White piedra is a superficial cosmetic fungal infection of the hair shaft caused by Trichosporon. Infected hairs develop soft greyish-white nodules along the shaft. Essentially no pathological changes are elicited. White piedra is found worldwide, but is most common in tropical or subtropical regions.
Trichosporon species are a minor component of normal skin flora, and are widely distributed in nature. They are regularly associated with the soft nodules of white piedra, and have been involved in a variety of opportunistic infections in the immunosuppressed patient. Disseminated infections are most frequently (75%) caused by T. asahii (Arendrup et al. 2014) and have been associated with leukaemia, organ transplantation, multiple myeloma, aplastic anaemia, lymphoma, solid tumours and AIDS. Disseminated infections are often fulminate and widespread, with lesions occurring in the liver, spleen, lungs and gastrointestinal tract. Infections in non-immunosuppressed patients include endophthalmitis after surgical extraction of cataracts, endocarditis usually following insertion of prosthetic cardiac valves, peritonitis in patients on continuous ambulatory peritoneal dialysis (CAPD), and intravenous drug abuse.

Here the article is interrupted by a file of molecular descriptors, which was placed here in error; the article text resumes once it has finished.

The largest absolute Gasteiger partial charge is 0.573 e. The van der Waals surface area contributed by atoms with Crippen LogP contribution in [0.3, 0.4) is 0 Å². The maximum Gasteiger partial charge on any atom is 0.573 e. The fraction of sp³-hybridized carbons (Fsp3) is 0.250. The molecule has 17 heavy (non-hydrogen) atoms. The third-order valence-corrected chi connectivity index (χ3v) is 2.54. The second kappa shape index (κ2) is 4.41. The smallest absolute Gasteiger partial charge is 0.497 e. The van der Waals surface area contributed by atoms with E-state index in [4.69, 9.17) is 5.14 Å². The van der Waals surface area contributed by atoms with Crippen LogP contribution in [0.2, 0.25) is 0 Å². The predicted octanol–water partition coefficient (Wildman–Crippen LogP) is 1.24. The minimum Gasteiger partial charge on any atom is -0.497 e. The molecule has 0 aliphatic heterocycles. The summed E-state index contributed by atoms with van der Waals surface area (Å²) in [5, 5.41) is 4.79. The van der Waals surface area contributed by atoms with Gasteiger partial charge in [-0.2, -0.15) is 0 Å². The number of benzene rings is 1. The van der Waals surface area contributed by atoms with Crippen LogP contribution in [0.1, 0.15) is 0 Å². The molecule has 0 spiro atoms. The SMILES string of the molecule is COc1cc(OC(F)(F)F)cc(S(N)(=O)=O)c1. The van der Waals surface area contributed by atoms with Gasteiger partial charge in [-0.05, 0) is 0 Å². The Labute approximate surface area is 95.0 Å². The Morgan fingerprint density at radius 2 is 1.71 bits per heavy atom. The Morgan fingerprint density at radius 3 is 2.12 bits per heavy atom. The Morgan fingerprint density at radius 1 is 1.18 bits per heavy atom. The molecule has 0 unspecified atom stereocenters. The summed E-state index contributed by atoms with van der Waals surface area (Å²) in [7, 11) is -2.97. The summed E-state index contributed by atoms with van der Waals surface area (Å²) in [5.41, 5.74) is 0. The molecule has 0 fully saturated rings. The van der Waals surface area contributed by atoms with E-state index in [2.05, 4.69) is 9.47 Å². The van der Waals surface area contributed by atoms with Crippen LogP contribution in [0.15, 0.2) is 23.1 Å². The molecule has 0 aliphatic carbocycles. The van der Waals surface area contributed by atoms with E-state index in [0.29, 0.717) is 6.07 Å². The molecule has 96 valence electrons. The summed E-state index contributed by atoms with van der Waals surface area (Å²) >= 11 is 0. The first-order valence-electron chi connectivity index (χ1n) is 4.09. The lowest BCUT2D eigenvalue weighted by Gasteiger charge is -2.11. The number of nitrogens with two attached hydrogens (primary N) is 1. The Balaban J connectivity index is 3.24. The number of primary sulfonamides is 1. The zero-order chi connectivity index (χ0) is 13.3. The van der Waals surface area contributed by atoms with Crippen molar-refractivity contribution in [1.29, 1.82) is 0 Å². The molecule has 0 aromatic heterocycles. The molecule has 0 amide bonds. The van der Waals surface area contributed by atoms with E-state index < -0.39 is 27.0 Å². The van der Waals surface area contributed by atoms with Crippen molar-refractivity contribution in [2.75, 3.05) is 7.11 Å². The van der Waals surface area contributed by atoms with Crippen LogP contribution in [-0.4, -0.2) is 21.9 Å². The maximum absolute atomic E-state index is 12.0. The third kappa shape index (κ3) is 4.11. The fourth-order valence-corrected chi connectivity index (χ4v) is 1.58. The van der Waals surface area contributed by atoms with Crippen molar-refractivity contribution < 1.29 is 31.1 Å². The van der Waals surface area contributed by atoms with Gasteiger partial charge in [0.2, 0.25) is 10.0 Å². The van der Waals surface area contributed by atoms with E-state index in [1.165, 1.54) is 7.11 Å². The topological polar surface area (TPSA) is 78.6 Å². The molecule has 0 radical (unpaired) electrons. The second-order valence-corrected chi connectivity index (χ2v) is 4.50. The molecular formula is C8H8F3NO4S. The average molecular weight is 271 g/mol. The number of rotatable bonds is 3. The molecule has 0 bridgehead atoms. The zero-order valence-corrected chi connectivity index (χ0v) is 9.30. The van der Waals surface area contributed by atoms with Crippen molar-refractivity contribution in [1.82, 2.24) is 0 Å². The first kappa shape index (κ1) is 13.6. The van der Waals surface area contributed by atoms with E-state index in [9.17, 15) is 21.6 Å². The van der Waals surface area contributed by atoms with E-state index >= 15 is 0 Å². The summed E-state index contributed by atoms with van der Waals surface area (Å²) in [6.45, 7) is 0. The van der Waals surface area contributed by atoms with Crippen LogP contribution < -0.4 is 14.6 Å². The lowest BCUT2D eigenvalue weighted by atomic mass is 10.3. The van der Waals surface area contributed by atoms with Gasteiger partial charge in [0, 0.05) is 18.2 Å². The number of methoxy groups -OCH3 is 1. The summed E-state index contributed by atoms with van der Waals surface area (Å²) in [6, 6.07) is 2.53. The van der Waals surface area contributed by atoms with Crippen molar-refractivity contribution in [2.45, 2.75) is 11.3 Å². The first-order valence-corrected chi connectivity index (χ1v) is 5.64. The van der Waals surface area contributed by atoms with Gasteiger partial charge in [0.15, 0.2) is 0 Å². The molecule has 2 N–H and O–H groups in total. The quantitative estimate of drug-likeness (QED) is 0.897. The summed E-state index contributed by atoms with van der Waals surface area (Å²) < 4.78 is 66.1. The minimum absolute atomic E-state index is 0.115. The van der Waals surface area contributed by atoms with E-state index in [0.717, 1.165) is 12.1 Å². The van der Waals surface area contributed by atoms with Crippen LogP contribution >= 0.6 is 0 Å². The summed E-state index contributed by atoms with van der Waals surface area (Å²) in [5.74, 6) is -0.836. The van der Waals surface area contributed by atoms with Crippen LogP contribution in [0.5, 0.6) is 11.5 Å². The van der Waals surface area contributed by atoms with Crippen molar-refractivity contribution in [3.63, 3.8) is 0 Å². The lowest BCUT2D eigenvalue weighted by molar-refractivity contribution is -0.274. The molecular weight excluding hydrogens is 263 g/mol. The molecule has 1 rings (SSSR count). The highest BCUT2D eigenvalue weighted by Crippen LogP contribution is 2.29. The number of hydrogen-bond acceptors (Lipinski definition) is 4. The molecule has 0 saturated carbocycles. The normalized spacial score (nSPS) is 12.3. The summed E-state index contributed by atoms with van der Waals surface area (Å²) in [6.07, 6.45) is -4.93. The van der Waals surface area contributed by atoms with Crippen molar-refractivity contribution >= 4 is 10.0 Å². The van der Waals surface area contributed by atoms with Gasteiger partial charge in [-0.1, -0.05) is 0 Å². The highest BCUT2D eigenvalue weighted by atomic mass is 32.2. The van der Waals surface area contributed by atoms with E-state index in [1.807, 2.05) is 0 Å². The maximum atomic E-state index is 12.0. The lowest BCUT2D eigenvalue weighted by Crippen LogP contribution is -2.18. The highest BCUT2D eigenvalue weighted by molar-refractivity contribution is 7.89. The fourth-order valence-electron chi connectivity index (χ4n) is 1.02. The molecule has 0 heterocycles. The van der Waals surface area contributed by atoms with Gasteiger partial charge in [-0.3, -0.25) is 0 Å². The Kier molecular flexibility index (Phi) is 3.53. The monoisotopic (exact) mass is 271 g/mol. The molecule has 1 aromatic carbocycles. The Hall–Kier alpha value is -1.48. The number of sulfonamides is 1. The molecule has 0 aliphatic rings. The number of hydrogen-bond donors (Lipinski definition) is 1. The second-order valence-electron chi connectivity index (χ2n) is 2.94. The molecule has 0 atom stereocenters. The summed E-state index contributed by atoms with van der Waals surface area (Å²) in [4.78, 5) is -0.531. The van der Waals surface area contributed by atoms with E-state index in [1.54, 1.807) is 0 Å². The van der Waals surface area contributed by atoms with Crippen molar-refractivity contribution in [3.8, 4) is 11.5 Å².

Infections are usually localised to the axilla or scalp but may also be seen on facial hairs and sometimes pubic hair. White piedra is common in young adults. The presence of irregular, soft, white or light brown nodules, 1.0-1.5 mm in length, firmly adhering to the hairs is characteristic of white piedra.
1. Clinical Material: Epilated hairs with white soft nodules present on the shaft.
2. Direct Microscopy: Hairs should be examined using 10% KOH and Parker ink or calcofluor white mounts. Look for irregular, soft, white or light brown nodules, 1.0-1.5 mm in length, firmly adhering to the hairs.
3. Culture: Hair fragments should be implanted onto primary isolation media, like Sabouraud's dextrose agar. Colonies of Trichosporon beigelii are white or yellowish to deep cream colored, smooth, wrinkled, velvety, dull colonies with a mycelial fringe.
4. Serology: Not required for diagnosis.
5. Identification: Characteristic clinical, microscopic and culture features.
Shaving the hairs is the simplest method of treatment. Topical application of an imidazole agent may be used to prevent reinfection.
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